By Yerima Kini Nsom
One of the leading international oil companies, Glencore, has reportedly pleaded guilty to paying a circa FCFA 7 billion (10.5 million euros) to some officials of Cameroon’s National Hydrocarbon Corporation known by its French acronym as SNH and the National Oil Refinery Outfit, known by its French acronym as SONARA for an oil and gas deal. According to a release by the UK’s Serious Fraud Office and the US Justice Department, Glencore is pleading guilty on multiple counts of bribery and market manipulation.
The bribery scandals were blown open recently after the US, UK and Brazilian investigations uncovered corruption at one of the world’s largest commodity traders. The story has been staple food in the international media and social networks. A lawyer attached to the UK’s Serious Fraud Office, Faras Baloch, is quoted as stating that Glencore “bribed agents to ‘assist’ them in obtaining crude oil cargoes or gain an undue favourable price for those cargoes in Cameroon.” Although the Serious Fraud Office has pointed accusing fingers at SNH and SONARA for being at the receiving end of the bribe, it has not named names as to which officials are really involved in the scandal.
For one thing, Cameroon is not alone in Glencore’s bribery murky waters. The company is also charged with paying close to FCFA 4 billion in bribes between July 2011 and April 2016 to influence officials to favour the company in oil transactions in Ivory Coast, as well as failing to prevent individuals connected to the company from bribing officials concerned with awarding crude oil cargoes in Equatorial Guinea. It was on account of this that the UK Serious Fraud Office charged the group’s subsidiary Glencore Energy UK with seven cases of profit-driven bribery and corruption in connection to oil operations in Cameroon, Equatorial Guinea, Nigeria and South Sudan. In a statement, the Serious Fraud Office holds that the company’s agents paid bribes worth over 25 million US dollars for preferential access to oil with the approval of the company.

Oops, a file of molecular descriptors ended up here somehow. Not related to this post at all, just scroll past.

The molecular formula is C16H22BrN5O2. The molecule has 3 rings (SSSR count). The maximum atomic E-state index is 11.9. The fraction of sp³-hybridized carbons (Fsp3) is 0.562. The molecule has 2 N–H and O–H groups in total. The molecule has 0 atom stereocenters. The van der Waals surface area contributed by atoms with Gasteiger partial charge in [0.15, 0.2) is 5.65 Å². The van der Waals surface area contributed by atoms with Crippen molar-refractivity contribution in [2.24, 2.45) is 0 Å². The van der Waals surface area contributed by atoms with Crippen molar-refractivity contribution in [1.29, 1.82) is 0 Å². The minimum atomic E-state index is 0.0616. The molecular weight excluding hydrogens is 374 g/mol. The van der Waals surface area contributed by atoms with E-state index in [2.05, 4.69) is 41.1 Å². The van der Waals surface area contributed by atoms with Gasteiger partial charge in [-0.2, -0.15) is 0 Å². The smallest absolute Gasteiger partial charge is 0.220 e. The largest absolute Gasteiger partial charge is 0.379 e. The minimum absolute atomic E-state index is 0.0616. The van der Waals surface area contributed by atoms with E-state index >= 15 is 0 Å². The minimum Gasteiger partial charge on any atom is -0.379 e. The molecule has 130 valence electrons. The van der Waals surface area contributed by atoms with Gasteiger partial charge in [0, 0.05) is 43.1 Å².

The legal battle against the company was opened in many fronts. In the US, Glencore has pleaded guilty in two separate criminal cases and agreed to pay approximately FCFA 700 million of criminal fines. Prosecutors are quoted to have described one of the cases as a decade-long bribery scheme. Glencore’s US commodity trading arm equally pleaded guilty of engaging in an eight-year scheme to manipulate US fuel oil price benchmarks. The US Attorney General, Merrick Garland, called it the US Department of justice’s “largest criminal enforcement action to date for commodity price manipulation conspiracy in oil markets”. To atone for its acts of corruption, Glencore says it would pay about FCFA one billion (1.5million US dollars in overall, including 1.1 billion to the US authorities, 40 million US dollars to Brazilian prosecutors and another amount to the UK to be finalised at a sentencing hearing.
Following this bribery scandal, the US Department of Justice says it will also install two independent compliance monitors at Glencore for three years to check internal controls. While commenting on the case, the Adviser at the Natural Resources Governance Institute, Alexandria Gillies, said: “Commodity traders including Glencore have a dismal record when it comes to corruption, so it is good to see that there are consequences”. Observers hold that the indictment of this international company is a strong signal in global efforts in the fight against corruption in the business milieu.
Given that Cameroon is a victim of Glencore’s bribery scandal, some legal minds are urging President Paul Biya’s country to go ahead and be part of the prosecution against the company. They hold that Cameroon could constitute itself a party to the case and also claim damages from Glencore. Yet, such a move would also mean that government has to go the whole hog and prosecute the Cameroonian officials who allegedly lined their pockets with Glencore’s bribe.
On account of the government’s anti-corruption drive, known as the operation sparrow hawk, some observers are on the upbeat, wishing to see the authorities unleash the alleged corrupt officials to the judicial wolves. Besides, it is equally incumbent on the Yaounde authorities to do so, on the premise of its adherence to the Extractive Industries Transparency Initiative, EITI, and equally give a good image of Cameroon’s business climate.